Liveness 2020 (Archive)
We create, talk and write about literature in order to explore and frame what writers and critics have thought over time and in different places about what it means to be a person, a fellow citizen, and a human being in complex worlds of other beings. We want to examine and discuss the relationship between individual and collective life, where this relationship sits in the broader contexts of politics and social change, and to explore the critical and philosophical values that can be discerned in literary worlds.
We want to examine our history, not just the decades of the recent past but ways of thinking and behaving that have existed for many hundreds (and in some cases thousands) of years, a history that traces the intertwining and contested threads and tributaries of world history as we see them in the shared culture of London today, and which recognises the powerful geopolitical forces that have shaped the city over many years. We want to discover and work through the influences that inform our identities as readers, writers and citizens living and working together here.
As students and lecturers we have complicated relationships to London and to its history. Perhaps we were born here, perhaps we moved here. Maybe this move was voluntary. It might equally not have been. We, our parents, their parents and grandparents before them may have chosen to live and work here. Perhaps we or they were compelled to move here and were forced to leave other places behind. London is a city of migration and has always been so. Beneath whatever family history we recall there are deeper generational histories we want to explore. These histories frame and explain London and its people in their interconnection, and form the foundations of our degree.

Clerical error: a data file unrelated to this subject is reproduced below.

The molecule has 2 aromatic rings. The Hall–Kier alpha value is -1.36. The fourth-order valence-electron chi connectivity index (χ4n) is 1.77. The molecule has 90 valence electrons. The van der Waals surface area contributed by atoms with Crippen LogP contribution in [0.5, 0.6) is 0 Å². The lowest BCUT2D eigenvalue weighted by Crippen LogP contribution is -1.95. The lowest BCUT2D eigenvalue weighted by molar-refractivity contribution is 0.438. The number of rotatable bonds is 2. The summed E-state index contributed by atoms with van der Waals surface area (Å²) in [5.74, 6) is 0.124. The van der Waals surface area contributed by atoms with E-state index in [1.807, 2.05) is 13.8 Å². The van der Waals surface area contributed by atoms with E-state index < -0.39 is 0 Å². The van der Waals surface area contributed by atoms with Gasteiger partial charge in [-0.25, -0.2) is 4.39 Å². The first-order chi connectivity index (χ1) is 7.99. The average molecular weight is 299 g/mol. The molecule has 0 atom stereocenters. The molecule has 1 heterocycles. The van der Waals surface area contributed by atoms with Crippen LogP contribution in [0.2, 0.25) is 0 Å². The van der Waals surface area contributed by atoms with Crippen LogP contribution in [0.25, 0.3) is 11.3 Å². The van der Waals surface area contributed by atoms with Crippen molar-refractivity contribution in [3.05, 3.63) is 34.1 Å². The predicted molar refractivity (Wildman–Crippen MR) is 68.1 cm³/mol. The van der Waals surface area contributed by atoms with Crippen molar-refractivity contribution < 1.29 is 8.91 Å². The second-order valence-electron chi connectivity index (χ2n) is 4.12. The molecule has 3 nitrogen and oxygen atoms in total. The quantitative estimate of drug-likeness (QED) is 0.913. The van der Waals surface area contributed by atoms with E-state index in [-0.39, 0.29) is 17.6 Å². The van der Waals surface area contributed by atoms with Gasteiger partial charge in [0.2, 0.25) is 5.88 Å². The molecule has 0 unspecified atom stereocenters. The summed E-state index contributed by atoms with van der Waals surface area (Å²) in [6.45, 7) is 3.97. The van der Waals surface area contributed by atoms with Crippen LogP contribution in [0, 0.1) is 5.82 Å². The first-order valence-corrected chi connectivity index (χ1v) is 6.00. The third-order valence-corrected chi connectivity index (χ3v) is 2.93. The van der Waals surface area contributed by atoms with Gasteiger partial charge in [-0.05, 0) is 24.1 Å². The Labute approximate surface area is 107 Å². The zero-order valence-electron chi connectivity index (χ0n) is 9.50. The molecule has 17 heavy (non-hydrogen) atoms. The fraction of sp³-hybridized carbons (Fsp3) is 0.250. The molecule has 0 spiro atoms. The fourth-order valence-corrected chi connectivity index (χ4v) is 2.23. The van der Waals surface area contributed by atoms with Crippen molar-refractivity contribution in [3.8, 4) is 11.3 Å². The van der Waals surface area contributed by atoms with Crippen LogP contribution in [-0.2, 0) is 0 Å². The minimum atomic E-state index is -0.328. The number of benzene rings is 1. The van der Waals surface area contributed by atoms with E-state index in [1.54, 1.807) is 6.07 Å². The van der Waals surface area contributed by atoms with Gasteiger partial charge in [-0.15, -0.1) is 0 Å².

The writing in this year’s anthology shows the continuing strength of the BA Creative Writing and English Literature as a place of serious discussion, ethical accountability to the experience of others and the celebration of our power to imagine and create new worlds. The writing is a response to syllabus assignments that asked students to respond to travel and nature writing through a decolonised lens, ecological being and the different forms of solidarity this entails, the effect on the present of the past, and the different forms and genres creative writing and publishing can take … → Read more
They came to us from around the world. Last year we welcomed students onto the MA Creative, Digital and Professional Writing from South Africa, Saudi Arabia, India, Italy, Ireland, Slovakia and the Ukraine, and of course the UK. Their diverse creative energies and lived experience made them an exciting group to teach, on a course that encourages – indeed demands – that they develop versatile skills. Students across the MA produced many excellent pieces of work, from which we can showcase only a few highlights here. Read more →
The Jhalak Prize is the UK‘s annual prize for a book by a writer of colour. The prize was co-founded by Dr Sunny Singh, Professor of Creative Writing and Inclusion in the Arts at London Metropolitan University and the novelist, journalist and screenwriter Nikesh Shukla. Now in its fourth year, the 2020 prize was won by Johny Pitts for Afropean, described by Booker Prize winner Bernardine Evaristo as ‘an important, groundbreaking book because it turns our gaze towards Europe’s black communities in unprecedented ways … a work that reframes Europe.’ → Read more
‘To call it a war suggests notions of battlefields and heroism but this was not how it was fought. The missiles came quickly and silently. Those with the forethought and power to hide in the subterranean spaces of the Tower survived. Now its walls had collapsed on three sides …’ → Read more
Students and staff in Creative Writing and English Literature present readings lists, links to podcasts, blogs and bookshops.